Sickle cell genes affect the production of an important chemical called haemoglobin. Haemoglobin is located in red blood cells, which are part of the blood. Haemoglobin carries oxygen and gives blood its red colour.

The sickle cell genes make the body produce abnormal haemoglobin called HbS. (Normal haemoglobin is called HbA.) HbS behaves differently from HbA. Under certain conditions, HbS makes the red blood cells change shape – instead of the normal doughnut shape, they become sickle-shaped, like a crescent moon. This is called sickling. Conditions which trigger sickling are cold, infection, lack of fluid in the body (dehydration), low oxygen, and acid (acid is produced in hard physical exercise).

What happens to the sickle cells?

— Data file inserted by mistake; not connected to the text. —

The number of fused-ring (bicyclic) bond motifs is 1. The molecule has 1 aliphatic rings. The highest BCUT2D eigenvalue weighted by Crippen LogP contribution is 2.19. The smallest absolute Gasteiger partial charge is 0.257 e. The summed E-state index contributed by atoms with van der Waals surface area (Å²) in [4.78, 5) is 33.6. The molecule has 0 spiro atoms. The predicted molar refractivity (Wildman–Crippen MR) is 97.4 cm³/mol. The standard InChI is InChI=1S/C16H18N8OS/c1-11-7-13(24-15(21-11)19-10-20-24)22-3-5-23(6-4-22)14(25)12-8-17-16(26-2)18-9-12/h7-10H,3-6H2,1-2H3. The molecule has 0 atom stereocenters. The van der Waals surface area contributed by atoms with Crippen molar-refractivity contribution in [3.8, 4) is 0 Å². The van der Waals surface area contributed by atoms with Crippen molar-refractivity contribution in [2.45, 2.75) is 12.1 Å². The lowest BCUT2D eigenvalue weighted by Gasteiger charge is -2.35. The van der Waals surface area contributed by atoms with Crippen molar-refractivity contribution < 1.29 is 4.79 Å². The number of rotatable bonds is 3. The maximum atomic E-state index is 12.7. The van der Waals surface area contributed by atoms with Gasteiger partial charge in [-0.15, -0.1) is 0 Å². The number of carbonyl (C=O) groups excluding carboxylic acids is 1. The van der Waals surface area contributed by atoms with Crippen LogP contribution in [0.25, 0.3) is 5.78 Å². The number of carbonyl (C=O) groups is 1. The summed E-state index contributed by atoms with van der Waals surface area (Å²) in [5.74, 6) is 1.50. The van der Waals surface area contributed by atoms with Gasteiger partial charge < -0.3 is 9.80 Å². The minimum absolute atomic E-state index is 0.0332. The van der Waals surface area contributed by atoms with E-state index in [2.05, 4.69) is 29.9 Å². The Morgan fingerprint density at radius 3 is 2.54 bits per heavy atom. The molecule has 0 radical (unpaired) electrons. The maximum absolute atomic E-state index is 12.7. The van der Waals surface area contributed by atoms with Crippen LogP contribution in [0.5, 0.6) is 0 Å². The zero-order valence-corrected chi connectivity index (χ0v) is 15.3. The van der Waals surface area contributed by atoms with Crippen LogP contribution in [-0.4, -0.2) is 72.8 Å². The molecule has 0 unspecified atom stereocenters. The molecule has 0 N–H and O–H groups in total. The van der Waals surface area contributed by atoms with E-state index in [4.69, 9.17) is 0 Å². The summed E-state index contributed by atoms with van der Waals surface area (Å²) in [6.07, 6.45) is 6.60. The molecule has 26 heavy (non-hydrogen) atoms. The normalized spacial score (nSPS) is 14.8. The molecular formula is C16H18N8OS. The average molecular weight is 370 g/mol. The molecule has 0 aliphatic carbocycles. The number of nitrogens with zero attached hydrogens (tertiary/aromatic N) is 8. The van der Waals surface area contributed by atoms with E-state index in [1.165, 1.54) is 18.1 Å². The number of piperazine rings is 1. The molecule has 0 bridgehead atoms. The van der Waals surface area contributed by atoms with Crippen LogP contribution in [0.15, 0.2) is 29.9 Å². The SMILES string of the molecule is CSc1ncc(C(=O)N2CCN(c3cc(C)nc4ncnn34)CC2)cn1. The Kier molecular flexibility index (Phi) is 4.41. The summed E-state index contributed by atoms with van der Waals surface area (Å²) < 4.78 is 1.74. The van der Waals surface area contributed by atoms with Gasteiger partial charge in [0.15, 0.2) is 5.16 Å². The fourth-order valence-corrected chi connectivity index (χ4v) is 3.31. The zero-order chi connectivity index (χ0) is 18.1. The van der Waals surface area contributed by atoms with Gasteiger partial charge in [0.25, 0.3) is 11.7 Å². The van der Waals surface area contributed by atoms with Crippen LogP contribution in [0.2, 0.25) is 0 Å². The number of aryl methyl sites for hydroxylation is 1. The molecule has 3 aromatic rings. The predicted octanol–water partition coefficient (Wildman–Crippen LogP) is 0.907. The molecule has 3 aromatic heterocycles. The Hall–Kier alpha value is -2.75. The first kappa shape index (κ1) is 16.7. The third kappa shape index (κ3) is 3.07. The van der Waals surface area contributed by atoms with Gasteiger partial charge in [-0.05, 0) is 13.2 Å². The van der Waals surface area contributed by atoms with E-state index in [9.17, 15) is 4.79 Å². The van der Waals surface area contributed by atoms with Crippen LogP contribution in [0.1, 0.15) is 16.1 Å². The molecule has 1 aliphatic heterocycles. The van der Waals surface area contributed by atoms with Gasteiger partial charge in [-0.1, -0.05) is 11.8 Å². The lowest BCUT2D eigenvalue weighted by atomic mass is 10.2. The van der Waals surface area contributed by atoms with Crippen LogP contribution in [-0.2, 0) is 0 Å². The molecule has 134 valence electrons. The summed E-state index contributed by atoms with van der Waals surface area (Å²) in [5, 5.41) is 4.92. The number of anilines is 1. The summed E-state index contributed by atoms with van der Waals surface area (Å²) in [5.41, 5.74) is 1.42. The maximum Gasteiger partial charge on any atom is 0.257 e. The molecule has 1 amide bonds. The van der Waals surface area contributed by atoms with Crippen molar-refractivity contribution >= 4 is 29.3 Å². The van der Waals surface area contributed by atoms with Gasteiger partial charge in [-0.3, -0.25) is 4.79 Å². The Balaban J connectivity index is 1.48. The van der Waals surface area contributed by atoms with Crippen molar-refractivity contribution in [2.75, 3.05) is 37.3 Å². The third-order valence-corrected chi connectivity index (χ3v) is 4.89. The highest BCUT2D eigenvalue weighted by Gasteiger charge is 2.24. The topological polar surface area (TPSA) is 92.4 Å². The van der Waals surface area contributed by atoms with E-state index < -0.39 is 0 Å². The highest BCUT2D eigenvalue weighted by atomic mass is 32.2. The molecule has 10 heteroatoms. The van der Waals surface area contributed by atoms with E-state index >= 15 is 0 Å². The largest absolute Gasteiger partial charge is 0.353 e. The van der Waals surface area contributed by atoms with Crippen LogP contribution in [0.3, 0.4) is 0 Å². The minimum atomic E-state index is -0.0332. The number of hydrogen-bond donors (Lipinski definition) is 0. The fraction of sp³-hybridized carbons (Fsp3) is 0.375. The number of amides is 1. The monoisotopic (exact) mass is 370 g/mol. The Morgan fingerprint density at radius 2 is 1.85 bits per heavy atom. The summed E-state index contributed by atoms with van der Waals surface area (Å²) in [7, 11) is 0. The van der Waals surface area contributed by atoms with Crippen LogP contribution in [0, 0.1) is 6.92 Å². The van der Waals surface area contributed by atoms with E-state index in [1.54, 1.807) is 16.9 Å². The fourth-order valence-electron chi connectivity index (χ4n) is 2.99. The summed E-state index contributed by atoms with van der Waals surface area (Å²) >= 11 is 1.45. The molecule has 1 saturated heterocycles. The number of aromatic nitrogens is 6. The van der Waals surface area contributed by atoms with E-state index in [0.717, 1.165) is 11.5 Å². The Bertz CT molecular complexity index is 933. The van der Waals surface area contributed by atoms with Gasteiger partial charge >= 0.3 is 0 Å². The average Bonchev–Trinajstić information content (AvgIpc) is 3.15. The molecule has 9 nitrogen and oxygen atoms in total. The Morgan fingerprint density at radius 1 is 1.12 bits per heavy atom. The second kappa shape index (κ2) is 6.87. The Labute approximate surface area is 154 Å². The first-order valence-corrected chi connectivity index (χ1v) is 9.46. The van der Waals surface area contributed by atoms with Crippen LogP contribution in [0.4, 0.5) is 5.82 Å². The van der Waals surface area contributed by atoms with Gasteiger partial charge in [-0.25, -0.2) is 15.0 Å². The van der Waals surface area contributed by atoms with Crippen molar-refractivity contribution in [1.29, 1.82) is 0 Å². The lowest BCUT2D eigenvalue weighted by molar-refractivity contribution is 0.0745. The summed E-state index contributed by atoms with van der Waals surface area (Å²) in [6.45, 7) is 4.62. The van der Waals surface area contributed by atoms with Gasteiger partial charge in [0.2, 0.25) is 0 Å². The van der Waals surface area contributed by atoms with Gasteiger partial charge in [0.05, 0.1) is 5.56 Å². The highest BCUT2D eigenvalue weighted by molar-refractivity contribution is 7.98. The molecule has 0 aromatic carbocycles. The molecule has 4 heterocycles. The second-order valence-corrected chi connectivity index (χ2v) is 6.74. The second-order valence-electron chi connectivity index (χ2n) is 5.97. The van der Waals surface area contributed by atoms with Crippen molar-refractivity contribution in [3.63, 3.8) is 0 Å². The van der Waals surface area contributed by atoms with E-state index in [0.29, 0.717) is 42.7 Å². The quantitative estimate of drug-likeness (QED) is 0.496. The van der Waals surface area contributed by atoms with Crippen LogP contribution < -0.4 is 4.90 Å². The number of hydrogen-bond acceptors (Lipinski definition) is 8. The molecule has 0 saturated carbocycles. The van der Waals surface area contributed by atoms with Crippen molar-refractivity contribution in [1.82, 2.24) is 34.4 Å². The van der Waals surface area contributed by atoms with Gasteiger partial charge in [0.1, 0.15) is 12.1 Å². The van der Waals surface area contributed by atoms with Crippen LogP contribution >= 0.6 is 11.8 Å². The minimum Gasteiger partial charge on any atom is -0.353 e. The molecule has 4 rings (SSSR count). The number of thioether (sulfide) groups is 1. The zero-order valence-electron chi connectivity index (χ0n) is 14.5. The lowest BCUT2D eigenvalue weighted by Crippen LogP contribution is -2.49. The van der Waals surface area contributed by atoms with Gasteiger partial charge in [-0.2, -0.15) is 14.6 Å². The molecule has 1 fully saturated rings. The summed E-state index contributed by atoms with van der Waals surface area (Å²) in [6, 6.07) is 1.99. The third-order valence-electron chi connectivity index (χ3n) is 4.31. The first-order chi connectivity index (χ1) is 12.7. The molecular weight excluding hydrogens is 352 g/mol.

The sickle cells containing mostly HbS are harder and less flexible than normal red blood cells. So, they can get stuck in small blood vessels and block them. This can happen quite suddenly, causing various symptoms which are known as a sickle cell crisis. Repeated blockages can also lead to complications occurring.

The sickle cells are destroyed more easily than normal red blood cells. This means that people with SCD tend to be short of red blood cells and have a moderate and persistent anaemia. A moderate anaemia is not usually a problem because the HbS (the different haemoglobin) carries oxygen well, and the body can compensate. However, you may get bouts of severe anaemia for various reasons. For example, if too much blood goes to the spleen, if too many red blood cells break down at the same time, or due to certain infections which stop blood cells being made. A severe anaemia can make you very ill.

How is sickle cell disease diagnosed?

The diagnosis is made by a blood test. The blood sample is analysed to see what type of haemoglobin is present in the blood (using a test called haemoglobin electrophoresis or other methods). This can diagnose most cases of sickle cell trait and sickle cell disease (SCD). Sometimes, the result is unclear and extra tests such as DNA (genetic) tests are needed.